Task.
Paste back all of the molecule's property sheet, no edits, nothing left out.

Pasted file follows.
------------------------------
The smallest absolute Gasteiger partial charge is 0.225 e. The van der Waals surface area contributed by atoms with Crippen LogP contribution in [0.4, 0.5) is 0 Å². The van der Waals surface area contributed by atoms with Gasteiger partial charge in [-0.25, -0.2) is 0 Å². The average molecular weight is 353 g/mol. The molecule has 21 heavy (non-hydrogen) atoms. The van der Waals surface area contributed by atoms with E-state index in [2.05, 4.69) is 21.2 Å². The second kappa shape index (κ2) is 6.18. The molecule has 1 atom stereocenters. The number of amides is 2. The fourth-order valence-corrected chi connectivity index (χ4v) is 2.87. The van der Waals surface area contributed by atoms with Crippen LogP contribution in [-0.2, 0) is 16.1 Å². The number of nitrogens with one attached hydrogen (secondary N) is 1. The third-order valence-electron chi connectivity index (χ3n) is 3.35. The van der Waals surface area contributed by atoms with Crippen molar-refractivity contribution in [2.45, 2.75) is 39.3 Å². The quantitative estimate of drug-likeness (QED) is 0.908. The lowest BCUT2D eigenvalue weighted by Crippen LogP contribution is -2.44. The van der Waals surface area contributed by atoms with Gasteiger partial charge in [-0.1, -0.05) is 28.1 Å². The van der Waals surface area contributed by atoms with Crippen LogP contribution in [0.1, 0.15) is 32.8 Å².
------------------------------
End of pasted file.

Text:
The smallest absolute Gasteiger partial charge is 0.225 e. The van der Waals surface area contributed by atoms with Crippen LogP contribution in [0.4, 0.5) is 0 Å². The van der Waals surface area contributed by atoms with Gasteiger partial charge in [-0.25, -0.2) is 0 Å². The average molecular weight is 353 g/mol. The molecule has 21 heavy (non-hydrogen) atoms. The van der Waals surface area contributed by atoms with E-state index in [2.05, 4.69) is 21.2 Å². The second kappa shape index (κ2) is 6.18. The molecule has 1 atom stereocenters. The number of amides is 2. The fourth-order valence-corrected chi connectivity index (χ4v) is 2.87. The van der Waals surface area contributed by atoms with Crippen LogP contribution in [-0.2, 0) is 16.1 Å². The number of nitrogens with one attached hydrogen (secondary N) is 1. The third-order valence-electron chi connectivity index (χ3n) is 3.35. The van der Waals surface area contributed by atoms with Crippen molar-refractivity contribution in [2.45, 2.75) is 39.3 Å². The quantitative estimate of drug-likeness (QED) is 0.908. The lowest BCUT2D eigenvalue weighted by Crippen LogP contribution is -2.44. The van der Waals surface area contributed by atoms with Gasteiger partial charge in [-0.1, -0.05) is 28.1 Å². The van der Waals surface area contributed by atoms with Crippen LogP contribution in [0.1, 0.15) is 32.8 Å².